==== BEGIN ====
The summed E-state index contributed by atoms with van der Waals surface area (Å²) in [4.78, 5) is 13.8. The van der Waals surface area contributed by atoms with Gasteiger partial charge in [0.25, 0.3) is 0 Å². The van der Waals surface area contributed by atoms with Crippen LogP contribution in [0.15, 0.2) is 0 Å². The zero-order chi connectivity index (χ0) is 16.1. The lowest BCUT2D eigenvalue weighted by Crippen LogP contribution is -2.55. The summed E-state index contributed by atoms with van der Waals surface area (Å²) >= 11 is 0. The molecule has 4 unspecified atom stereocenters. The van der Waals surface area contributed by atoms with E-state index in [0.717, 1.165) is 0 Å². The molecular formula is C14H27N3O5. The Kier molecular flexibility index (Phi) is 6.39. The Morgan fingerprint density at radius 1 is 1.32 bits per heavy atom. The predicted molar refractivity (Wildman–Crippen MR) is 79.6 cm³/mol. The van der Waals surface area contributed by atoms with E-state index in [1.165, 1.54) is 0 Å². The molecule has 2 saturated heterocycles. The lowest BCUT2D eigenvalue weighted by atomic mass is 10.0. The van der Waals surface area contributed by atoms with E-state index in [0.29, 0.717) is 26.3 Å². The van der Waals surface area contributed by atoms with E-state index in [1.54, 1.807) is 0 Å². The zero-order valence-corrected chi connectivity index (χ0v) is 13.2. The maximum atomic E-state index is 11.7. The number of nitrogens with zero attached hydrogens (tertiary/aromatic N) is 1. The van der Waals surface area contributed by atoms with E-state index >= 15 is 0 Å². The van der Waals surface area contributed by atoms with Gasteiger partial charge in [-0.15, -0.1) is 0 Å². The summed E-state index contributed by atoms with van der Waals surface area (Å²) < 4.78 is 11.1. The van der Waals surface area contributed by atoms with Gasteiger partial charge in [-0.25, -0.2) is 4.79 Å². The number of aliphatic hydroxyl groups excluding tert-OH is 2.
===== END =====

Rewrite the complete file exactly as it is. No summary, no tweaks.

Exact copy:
The summed E-state index contributed by atoms with van der Waals surface area (Å²) in [4.78, 5) is 13.8. The van der Waals surface area contributed by atoms with Gasteiger partial charge in [0.25, 0.3) is 0 Å². The van der Waals surface area contributed by atoms with Crippen LogP contribution in [0.15, 0.2) is 0 Å². The zero-order chi connectivity index (χ0) is 16.1. The lowest BCUT2D eigenvalue weighted by Crippen LogP contribution is -2.55. The summed E-state index contributed by atoms with van der Waals surface area (Å²) >= 11 is 0. The molecule has 4 unspecified atom stereocenters. The van der Waals surface area contributed by atoms with E-state index in [0.717, 1.165) is 0 Å². The molecular formula is C14H27N3O5. The Kier molecular flexibility index (Phi) is 6.39. The Morgan fingerprint density at radius 1 is 1.32 bits per heavy atom. The predicted molar refractivity (Wildman–Crippen MR) is 79.6 cm³/mol. The van der Waals surface area contributed by atoms with E-state index in [1.165, 1.54) is 0 Å². The molecule has 2 saturated heterocycles. The lowest BCUT2D eigenvalue weighted by atomic mass is 10.0. The van der Waals surface area contributed by atoms with E-state index in [0.29, 0.717) is 26.3 Å². The van der Waals surface area contributed by atoms with E-state index in [1.54, 1.807) is 0 Å². The zero-order valence-corrected chi connectivity index (χ0v) is 13.2. The maximum atomic E-state index is 11.7. The number of nitrogens with zero attached hydrogens (tertiary/aromatic N) is 1. The van der Waals surface area contributed by atoms with E-state index >= 15 is 0 Å². The van der Waals surface area contributed by atoms with Gasteiger partial charge in [-0.15, -0.1) is 0 Å². The summed E-state index contributed by atoms with van der Waals surface area (Å²) < 4.78 is 11.1. The van der Waals surface area contributed by atoms with Gasteiger partial charge in [-0.25, -0.2) is 4.79 Å². The number of aliphatic hydroxyl groups excluding tert-OH is 2.